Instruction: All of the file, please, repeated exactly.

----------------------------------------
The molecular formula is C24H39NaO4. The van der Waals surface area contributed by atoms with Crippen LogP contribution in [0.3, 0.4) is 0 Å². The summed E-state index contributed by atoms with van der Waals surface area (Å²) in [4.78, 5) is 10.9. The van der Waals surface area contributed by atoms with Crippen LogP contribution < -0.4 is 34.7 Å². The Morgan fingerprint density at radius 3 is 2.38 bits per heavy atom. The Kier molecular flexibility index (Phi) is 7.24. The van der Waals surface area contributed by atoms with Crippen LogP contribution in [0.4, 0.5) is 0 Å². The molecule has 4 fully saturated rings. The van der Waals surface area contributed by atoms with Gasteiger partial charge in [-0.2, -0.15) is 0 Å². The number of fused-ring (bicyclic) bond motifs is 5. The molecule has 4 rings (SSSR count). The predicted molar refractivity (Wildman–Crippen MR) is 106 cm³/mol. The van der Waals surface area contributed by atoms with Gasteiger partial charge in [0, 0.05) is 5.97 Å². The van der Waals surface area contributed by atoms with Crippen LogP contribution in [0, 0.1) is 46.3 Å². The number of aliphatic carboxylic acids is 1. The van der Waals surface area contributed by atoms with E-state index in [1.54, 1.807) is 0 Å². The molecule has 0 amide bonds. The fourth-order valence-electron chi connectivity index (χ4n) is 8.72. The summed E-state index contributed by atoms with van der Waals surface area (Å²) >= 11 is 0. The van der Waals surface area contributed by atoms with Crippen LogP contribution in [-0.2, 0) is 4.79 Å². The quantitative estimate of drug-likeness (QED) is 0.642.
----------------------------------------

The molecular formula is C24H39NaO4. The van der Waals surface area contributed by atoms with Crippen LogP contribution in [0.3, 0.4) is 0 Å². The summed E-state index contributed by atoms with van der Waals surface area (Å²) in [4.78, 5) is 10.9. The van der Waals surface area contributed by atoms with Crippen LogP contribution < -0.4 is 34.7 Å². The Morgan fingerprint density at radius 3 is 2.38 bits per heavy atom. The Kier molecular flexibility index (Phi) is 7.24. The van der Waals surface area contributed by atoms with Crippen LogP contribution in [0.4, 0.5) is 0 Å². The molecule has 4 fully saturated rings. The van der Waals surface area contributed by atoms with Gasteiger partial charge in [-0.2, -0.15) is 0 Å². The number of fused-ring (bicyclic) bond motifs is 5. The molecule has 4 rings (SSSR count). The predicted molar refractivity (Wildman–Crippen MR) is 106 cm³/mol. The van der Waals surface area contributed by atoms with Gasteiger partial charge in [0, 0.05) is 5.97 Å². The van der Waals surface area contributed by atoms with Crippen LogP contribution in [0, 0.1) is 46.3 Å². The number of aliphatic carboxylic acids is 1. The van der Waals surface area contributed by atoms with E-state index in [1.54, 1.807) is 0 Å². The molecule has 0 amide bonds. The fourth-order valence-electron chi connectivity index (χ4n) is 8.72. The summed E-state index contributed by atoms with van der Waals surface area (Å²) >= 11 is 0. The van der Waals surface area contributed by atoms with Crippen LogP contribution in [-0.2, 0) is 4.79 Å². The quantitative estimate of drug-likeness (QED) is 0.642.